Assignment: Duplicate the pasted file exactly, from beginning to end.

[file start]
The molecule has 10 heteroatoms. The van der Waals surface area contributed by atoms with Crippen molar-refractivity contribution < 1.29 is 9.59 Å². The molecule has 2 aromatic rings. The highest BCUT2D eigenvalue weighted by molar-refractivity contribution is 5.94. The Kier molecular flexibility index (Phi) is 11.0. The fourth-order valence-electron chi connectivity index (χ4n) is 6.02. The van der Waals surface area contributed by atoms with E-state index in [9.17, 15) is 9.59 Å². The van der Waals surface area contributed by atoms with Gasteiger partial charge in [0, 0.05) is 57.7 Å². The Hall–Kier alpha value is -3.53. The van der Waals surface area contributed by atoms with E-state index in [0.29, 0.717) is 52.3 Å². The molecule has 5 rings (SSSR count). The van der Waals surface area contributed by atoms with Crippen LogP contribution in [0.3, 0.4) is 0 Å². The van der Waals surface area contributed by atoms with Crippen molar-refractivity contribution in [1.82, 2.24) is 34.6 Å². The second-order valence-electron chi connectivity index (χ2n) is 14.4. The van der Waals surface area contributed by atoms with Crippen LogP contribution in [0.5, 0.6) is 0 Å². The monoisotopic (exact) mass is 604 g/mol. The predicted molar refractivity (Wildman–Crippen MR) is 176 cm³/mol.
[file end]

The molecule has 10 heteroatoms. The van der Waals surface area contributed by atoms with Crippen molar-refractivity contribution < 1.29 is 9.59 Å². The molecule has 2 aromatic rings. The highest BCUT2D eigenvalue weighted by molar-refractivity contribution is 5.94. The Kier molecular flexibility index (Phi) is 11.0. The fourth-order valence-electron chi connectivity index (χ4n) is 6.02. The van der Waals surface area contributed by atoms with E-state index in [9.17, 15) is 9.59 Å². The van der Waals surface area contributed by atoms with Gasteiger partial charge in [0, 0.05) is 57.7 Å². The Hall–Kier alpha value is -3.53. The van der Waals surface area contributed by atoms with E-state index in [0.29, 0.717) is 52.3 Å². The molecule has 5 rings (SSSR count). The van der Waals surface area contributed by atoms with Crippen LogP contribution in [0.3, 0.4) is 0 Å². The van der Waals surface area contributed by atoms with Crippen molar-refractivity contribution in [1.82, 2.24) is 34.6 Å². The second-order valence-electron chi connectivity index (χ2n) is 14.4. The van der Waals surface area contributed by atoms with Crippen LogP contribution in [0.5, 0.6) is 0 Å². The monoisotopic (exact) mass is 604 g/mol. The predicted molar refractivity (Wildman–Crippen MR) is 176 cm³/mol.